Gov. Jerry Brown and legislative leaders tout an overhaul of the multi-billion-dollar system of compensating disabled workers for job- related illnesses and injuries as a major accomplishment this year.
Actually, negotiators for employers and labor unions hammered out changes in workers' compensation during months of private negotiations and handed them to the Legislature, thus continuing a time-honored – or, some say, dishonored – tradition of altering rules of the compensation system once a decade.
It also continued a tradition of changes occurring when some players in the game join forces to stick it to other players. In this case, employers and unions agreed to raise benefits by close to a billion dollars a year and pay for them by squeezing medical care providers and workers' comp attorneys, while easing rapidly rising employer-paid insurance premiums and, presumably, providing enough liquidity to return insurers to profitability.
On paper, that's what would happen with full implementation, but whether the presumed effects become real impacts depends largely on regulations now being written – some as emergency rules not subject to hearing – by the Brown administration.
Eight years ago, when the last big changes were made, critics accused then-Gov. Arnold Schwarzenegger's administration of writing harsh rules that deprived workers of legitimate treatment and benefits.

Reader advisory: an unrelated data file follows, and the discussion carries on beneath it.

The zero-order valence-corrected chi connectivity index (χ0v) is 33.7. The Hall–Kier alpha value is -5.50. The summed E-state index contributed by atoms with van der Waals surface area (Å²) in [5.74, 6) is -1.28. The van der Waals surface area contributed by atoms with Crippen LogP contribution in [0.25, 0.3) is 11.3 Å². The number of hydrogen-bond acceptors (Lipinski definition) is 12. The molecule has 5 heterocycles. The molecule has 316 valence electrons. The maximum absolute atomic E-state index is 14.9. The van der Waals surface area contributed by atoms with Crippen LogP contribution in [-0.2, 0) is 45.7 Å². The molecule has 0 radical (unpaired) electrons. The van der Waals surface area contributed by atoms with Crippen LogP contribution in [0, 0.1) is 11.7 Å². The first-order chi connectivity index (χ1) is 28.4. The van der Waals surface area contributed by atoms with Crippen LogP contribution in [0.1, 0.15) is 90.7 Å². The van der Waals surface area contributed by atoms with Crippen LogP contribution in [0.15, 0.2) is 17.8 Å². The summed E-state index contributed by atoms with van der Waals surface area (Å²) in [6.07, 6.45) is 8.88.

The backlash fueled drum-beating that culminated in this year's overhaul, so contending parties are watching the current rule-making very closely. It's likely, too, that groups opposed to the 2012 legislation will try to modify it in the Legislature, and perhaps challenge portions in court.
Meanwhile, Insurance Commissioner Dave Jones wants insurers – who have complained about losses from rising medical costs – to get another boost in employer-paid premiums, raising the specter of insurer insolvencies and questioning whether this year's changes would result in enough savings to offset their losses.
This week, the Workers' Compensation Insurance Rating Bureau confirmed that insurers, who compete fiercely for business, continue to pay out much more in claims and expenses than they receive from employers, even though premiums have risen 22 percent in the last three years, and more increases are in the pipeline.
It's all part of a familiar drill after the Legislature makes major systemic changes. It takes several years for new rules to be drafted and take effect and for real-world impacts – which are often different from those assumed in the legislation – to reveal themselves.
Pressure then begins to build for another overhaul.
That should happen around 2020 and will be a problem for the next governor and a Legislature without members who voted on the 2012 version.